San Francisco Examiner woman found in hospital stairway died of dehydration, liver failure

San Francisco Woman Found In Hospital Stairwell Died Of Liver Failure, Dehydration

A woman that was found dead in a San Francisco hospital stairwell, died of dehydration and liver failure, likely brought on by alcoholism, according to the medical examiner.

The woman, that went missing from her San Francisco General Hospital room just steps away from a nurse’s station, was found dead by a hospital employee 17 days later.

A combination of dehydration and alcohol, led the delirious woman to wonder outside of her room and go to the stariwell, were she died at an undetermined time.

The woman, identified as Lynne Spalding, 57, was discovered in a rarely used exterior stairwell, on the south side of the San Francisco hospital on October 8, nearly three weeks after she was reported missing.

The Medical Examiner was able to determine the cause of death, however, it couldn’t identify how long she had been there and when she died, only saying she had been deceased for “some days before being found.”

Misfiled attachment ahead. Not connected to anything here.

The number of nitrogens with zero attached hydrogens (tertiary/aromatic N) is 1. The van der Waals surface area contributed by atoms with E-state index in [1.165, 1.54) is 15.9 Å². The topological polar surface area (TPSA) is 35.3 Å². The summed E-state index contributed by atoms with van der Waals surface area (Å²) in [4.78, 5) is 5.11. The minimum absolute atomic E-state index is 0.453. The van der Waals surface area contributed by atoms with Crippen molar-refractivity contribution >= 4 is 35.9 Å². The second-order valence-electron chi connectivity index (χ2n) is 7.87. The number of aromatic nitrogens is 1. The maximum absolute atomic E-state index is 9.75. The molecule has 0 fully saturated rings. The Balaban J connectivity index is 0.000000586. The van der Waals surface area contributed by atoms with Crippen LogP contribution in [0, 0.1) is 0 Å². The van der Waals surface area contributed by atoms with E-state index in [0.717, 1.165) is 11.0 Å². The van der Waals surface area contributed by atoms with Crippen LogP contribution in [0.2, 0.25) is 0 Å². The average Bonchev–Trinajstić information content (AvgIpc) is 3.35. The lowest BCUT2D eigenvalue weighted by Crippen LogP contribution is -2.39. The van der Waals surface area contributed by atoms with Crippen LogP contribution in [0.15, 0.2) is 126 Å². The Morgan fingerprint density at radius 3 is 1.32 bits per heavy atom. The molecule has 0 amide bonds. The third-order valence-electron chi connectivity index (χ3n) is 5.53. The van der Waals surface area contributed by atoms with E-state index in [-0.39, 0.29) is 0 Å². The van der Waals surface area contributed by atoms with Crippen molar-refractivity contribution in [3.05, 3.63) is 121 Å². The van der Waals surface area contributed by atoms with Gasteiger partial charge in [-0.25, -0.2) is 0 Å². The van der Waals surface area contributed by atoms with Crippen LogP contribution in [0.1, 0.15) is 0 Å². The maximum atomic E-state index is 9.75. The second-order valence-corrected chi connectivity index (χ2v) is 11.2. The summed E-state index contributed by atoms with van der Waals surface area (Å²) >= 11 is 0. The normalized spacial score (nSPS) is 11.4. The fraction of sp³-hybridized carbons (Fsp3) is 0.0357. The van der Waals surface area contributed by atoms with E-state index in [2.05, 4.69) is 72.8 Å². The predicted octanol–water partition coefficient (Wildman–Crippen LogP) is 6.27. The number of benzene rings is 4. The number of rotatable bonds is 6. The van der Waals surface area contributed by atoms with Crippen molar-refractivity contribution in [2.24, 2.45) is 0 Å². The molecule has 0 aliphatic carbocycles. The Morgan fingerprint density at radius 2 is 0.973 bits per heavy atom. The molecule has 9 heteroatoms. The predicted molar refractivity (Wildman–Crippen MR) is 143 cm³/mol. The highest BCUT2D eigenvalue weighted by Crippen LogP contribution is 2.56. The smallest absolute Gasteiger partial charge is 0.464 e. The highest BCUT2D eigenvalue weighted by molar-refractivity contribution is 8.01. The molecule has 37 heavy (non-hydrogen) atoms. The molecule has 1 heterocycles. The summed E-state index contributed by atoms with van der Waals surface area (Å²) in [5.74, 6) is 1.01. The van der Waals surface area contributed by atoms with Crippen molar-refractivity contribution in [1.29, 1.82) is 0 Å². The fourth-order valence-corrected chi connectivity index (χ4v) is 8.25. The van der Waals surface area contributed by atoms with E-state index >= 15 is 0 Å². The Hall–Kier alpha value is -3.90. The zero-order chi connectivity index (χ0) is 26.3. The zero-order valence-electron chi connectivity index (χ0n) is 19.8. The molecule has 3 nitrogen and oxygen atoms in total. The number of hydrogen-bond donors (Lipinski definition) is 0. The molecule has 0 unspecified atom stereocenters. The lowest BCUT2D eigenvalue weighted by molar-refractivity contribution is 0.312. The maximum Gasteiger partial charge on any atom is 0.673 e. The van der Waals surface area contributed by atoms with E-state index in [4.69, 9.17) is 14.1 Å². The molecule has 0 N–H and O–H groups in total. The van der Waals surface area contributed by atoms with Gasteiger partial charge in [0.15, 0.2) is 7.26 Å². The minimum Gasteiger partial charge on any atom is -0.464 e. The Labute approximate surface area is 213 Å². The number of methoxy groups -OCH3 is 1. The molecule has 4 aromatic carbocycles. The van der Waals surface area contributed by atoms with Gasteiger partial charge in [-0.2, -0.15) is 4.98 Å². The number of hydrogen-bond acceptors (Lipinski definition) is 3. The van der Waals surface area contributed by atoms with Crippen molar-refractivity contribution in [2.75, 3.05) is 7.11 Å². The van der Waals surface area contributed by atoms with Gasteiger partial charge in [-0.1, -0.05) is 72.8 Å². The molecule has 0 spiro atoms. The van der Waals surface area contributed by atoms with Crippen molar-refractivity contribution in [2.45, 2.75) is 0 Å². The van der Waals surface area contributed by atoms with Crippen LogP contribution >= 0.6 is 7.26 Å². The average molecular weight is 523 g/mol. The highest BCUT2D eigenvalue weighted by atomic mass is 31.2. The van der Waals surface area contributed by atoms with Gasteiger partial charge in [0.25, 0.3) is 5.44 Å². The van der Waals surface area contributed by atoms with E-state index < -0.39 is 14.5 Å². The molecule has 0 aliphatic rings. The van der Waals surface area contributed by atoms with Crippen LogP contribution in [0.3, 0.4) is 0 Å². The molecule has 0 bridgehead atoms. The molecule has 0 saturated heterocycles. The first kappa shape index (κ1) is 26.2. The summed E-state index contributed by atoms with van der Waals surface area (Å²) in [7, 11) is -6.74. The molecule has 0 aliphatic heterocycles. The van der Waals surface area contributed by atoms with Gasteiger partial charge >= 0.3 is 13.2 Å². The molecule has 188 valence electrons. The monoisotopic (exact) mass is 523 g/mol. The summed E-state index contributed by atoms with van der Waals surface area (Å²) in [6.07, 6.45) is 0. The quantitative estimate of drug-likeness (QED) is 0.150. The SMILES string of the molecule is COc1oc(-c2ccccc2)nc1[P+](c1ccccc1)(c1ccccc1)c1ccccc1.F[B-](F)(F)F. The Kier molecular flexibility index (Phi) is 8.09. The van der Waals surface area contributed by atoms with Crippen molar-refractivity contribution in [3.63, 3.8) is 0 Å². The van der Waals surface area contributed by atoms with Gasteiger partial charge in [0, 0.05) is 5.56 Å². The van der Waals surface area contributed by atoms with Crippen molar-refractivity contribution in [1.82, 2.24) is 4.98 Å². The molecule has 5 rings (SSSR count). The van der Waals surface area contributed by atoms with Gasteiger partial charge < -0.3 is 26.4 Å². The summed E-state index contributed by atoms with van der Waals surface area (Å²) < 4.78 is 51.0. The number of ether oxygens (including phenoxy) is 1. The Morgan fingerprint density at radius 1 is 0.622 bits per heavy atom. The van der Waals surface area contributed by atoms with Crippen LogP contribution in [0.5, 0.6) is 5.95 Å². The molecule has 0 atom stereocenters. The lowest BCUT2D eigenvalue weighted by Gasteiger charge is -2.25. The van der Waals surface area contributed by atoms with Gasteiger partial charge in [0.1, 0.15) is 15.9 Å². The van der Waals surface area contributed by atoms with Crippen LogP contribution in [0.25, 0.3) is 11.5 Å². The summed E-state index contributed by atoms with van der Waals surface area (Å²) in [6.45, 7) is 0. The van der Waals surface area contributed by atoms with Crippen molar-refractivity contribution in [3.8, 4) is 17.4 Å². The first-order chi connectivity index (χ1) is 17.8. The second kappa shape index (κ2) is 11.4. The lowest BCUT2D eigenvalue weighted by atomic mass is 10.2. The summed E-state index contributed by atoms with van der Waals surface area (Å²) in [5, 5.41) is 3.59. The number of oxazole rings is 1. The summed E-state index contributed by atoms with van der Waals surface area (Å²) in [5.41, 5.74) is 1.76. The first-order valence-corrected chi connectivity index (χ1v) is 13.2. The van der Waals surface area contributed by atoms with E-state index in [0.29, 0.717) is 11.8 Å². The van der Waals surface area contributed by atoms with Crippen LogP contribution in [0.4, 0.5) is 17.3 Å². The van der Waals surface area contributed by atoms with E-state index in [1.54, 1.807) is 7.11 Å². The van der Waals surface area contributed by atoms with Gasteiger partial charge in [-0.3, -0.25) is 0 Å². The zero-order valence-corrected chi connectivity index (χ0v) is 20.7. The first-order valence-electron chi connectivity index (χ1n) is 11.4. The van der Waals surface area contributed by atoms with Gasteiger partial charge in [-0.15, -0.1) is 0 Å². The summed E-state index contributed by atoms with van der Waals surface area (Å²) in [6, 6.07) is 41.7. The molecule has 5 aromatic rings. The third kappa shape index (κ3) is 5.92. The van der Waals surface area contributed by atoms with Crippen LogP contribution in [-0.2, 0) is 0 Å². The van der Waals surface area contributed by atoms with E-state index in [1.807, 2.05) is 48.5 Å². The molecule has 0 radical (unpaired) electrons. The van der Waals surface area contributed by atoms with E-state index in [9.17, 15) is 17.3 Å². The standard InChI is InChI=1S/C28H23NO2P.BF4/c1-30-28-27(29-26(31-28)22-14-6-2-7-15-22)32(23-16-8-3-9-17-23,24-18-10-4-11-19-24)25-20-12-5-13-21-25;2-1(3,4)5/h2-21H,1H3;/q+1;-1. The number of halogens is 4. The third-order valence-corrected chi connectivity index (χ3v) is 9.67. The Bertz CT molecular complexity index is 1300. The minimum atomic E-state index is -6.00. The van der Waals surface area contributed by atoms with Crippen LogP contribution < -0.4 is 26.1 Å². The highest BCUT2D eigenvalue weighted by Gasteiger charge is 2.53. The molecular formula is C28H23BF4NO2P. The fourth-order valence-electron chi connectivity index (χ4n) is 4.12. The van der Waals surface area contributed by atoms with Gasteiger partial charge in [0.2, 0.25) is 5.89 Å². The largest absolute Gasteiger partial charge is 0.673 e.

Spalding’s family said she had no pre-existing conditions, however the coroner concluded that the 57-year-old suffered from liver problems, likely caused by alcoholism.

When the body was found in San Francisco General Hospital, it displayed no other signs of physical trauma that would have caused her to lose consciousness, the coroner reports.

Spalding’s official cause of death was ruled “probable electrolyte imbalance with delirium,” and was labeled an “accident.”

Authorities say Spalding’s boyfriend and daughter gave her a ride to San Francisco General on September 19, after she lost a significant amount of weight and was acting disoriented, said David Perry, a family spokesperson.

After tests determined she had a urinary tract infection, she was admitted and placed in a fifth-floor room were she remained for two days before going missing.

A search to locate the missing woman was ordered by San Francisco General hospital authorities and despite claiming that “a thorough search of the hospital” had been completed, Spalding’s body was discovered by an employee during a routine check that only happens four times a year.

Following the tragic death, San Francisco Mayor Ed Lee announced, the city would hire a consultant to conduct a “thorough, independent review” of security systems and protocols at San Francisco General Hospital.

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